Anne Hathaway covers the new issue of PEOPLE as part of her promotion for Serenity which Sarah reviewed earlier this week and in a f-cked up way, it might actually be kind of her favourite movie of year? That might be hyperbole but she didn’t hate it, not at all. And the experience of seeing it was so wild that there’s certainly no complaint. 

In the interview with PEOPLE, Anne reflects on her time in the business and gets pretty honest about who she used to be and what she’s learned. In particular, when asked about the recent 10 year challenge and the photo she posted on Instagram, here’s how she describes what she was going through: 

“I did everything so wrong for so long,” she says in the latest PEOPLE cover story, excerpted from the latest installment of the The Jess Cagle Interview (streaming now on PeopleTV), hosted by Editor-in-Chief Jess Cagle. Hathaway adds that though her career was flourishing, she suffered from “feelings of inadequacy, insecurity and nervousness and anxiety.”

“I’m not big on looking back,” says the star of the sexy new thriller Serenity, which is out now. “But I remember 10 years ago being so scared going into the whole awards season and doing what I thought I was supposed to do, so I barely ate anything at Christmas…I thought movie stars had to have a certain body. I was just smoking, just smoking my nerves away and wasn’t nourishing myself.”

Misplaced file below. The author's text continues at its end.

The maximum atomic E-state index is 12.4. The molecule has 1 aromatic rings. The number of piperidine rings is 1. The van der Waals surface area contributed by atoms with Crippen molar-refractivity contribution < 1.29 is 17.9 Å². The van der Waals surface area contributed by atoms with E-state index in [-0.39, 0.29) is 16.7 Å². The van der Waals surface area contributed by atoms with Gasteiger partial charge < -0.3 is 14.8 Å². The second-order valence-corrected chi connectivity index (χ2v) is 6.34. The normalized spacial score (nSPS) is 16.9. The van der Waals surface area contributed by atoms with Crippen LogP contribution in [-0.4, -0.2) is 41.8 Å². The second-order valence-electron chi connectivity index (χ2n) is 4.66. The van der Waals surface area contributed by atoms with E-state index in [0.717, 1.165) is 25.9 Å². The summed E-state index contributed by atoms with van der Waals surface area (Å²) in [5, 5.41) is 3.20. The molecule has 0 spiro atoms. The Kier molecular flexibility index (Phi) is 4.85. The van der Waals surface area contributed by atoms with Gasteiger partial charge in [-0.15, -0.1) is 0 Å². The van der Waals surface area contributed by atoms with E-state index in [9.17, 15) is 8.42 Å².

You know what I like about this? It’s how specific she gets. A lot of actors will tell you in broad strokes what their regrets are. Annie really drills down: I wasn’t eating. All I did was smoke.

Which, frankly, is the actress diet. They don’t eat. And they smoke. A lot. 

It reminds me of an interview Julianne Moore gave in the 2000s. She too was like, yeah, I’m hungry. I’m hungry all the time. That’s the secret. Remember that Julia Roberts line in Notting Hill

“I've been on a diet every day since I was nineteen, which basically means I've been hungry for a decade.”

Julia Roberts nailed the 10 Year Challenge two decades before it was a thing. 

Anne goes on to say that over time she’s figured out how to take better care of herself and how to be herself in the process “by not apologizing for taking up space, which is not something I knew how to do 10 years ago.”

Putting the words out there is one thing. Living by the meaning is another. Especially where celebrities are concerned. But then she followed up with this, when asked about criticism and reflecting back on “Hatha-hate”: 

“Everybody’s entitled to their opinion. What I appreciate is when the negativity has some intelligence behind it. What I don’t like is lazy negativity. If you’re going to take someone down, have a point of view! Be witty, maybe pun a little!”

Annie’s not shutting it down. She’s not all like, oh it’s just all trolls (which is how Kevin Hart handled it) or the old Taylor can’t come to the phone right now. Instead she’s actually super cool, true whatever. Yeah, it’s going to happen. A lot of it is bullsh-t. But sometimes it might be valid. It all depends on the presentation, how it’s communicated. Which is also how she handled the reviews for Serenity. 


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This is GREAT work. Anne Hathaway is showing her work.